By way of contrast, Barry King brought along a short DVD promoting support for organic cotton production and contrasting this with the terrible health problems suffered by cotton farmers and their workers who are exposed to the pesticides used in conventional cotton growing. Produced by the Pesticides Action Network and called ‘Organic Cotton – Moral Fibre’ the film can be watched in two parts on YouTube: www.youtube.com/watch?v=qHZR5SyA-CQ is part one.
Colin McDougal was greeted by a strong turnout of over twenty people on a freezing February evening. He proved to be a rich and engaging speaker and it is fair to say that all our expectations were exceeded.
Practical Action is a national charity (formerly the Intermediate Technology Development Group) which campaigns to fight poverty by promoting appropriate solutions for developing countries. Colin became a supporter more than twenty years ago when he picked up Schumacher’s “Small is Beautiful” to read whilst travelling. The organization is based near Rugby and Colin described the group’s de-central organization and gave plenty of practical examples before taking questions and open discussion. The examples he shared included very low technology ideas such as the simple donkey plough and the cooling zeer pots in the Sudan. Water is an important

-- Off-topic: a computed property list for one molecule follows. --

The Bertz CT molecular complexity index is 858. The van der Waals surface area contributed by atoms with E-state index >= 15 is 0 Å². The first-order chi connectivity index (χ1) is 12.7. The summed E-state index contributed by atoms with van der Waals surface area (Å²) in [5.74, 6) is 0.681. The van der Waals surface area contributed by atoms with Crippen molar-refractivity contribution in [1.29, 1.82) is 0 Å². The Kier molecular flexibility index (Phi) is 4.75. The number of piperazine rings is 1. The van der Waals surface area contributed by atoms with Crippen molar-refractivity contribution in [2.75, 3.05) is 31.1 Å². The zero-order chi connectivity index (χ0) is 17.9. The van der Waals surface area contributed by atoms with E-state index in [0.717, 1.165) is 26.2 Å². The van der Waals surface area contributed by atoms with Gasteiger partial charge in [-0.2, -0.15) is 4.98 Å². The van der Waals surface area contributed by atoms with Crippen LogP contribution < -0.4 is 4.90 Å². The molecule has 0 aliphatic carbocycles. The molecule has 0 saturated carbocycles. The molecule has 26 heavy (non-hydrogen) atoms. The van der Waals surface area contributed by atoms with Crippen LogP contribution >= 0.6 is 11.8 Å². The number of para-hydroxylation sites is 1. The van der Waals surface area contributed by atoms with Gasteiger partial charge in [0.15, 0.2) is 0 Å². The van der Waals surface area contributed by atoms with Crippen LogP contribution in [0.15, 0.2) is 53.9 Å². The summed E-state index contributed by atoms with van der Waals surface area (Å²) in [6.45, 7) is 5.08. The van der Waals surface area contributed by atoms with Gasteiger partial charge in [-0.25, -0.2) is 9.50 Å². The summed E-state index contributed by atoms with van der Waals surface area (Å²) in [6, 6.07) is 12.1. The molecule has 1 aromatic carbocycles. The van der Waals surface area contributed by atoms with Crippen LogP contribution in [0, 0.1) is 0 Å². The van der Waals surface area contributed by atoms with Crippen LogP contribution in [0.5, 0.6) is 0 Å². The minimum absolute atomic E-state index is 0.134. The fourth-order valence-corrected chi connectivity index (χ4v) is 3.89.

On a grander scale were the gravity ropeways for transporting goods in Nepal. Finally he showed examples of hazards being overcome with smoke hoods to improve health in homes with open fires and through floating market-gardens in Bangladesh. Each example demonstrated the idea of intervention with appropriate technology which provides sustainable development of the local markets. Thanks Colin for a thought-provoking and enjoyable evening.
If you want to make a donation to Practical Action then please visit https://practicalaction.org/support/
A healthy crowd of twenty arrived at our new venue for winter meetings in Kenilworth carrying all sorts of dishes including soups, salads, breads, hot spicy dishes, savoury dishes, cheeses and sweets. The defining skill of the HEOGer seems to be the ability to cook and eat well! The formal business of the AGM was conducted quickly with the committee re-elected and after discussion the subscriptions maintained at the same level this year. The minutes will be circulated to all members.
After the formal business we ate the wonderful buffet and discussed how to extend the group’s membership and ideas for further events. Among handy tips Gillian named “Pretty in Purple” chillis as her 2009 success and Sue shared her solution for keeping slugs off prized plants (a plastic ring with a slug-proof lip)! Thanks to everyone for a successful start to another organic year!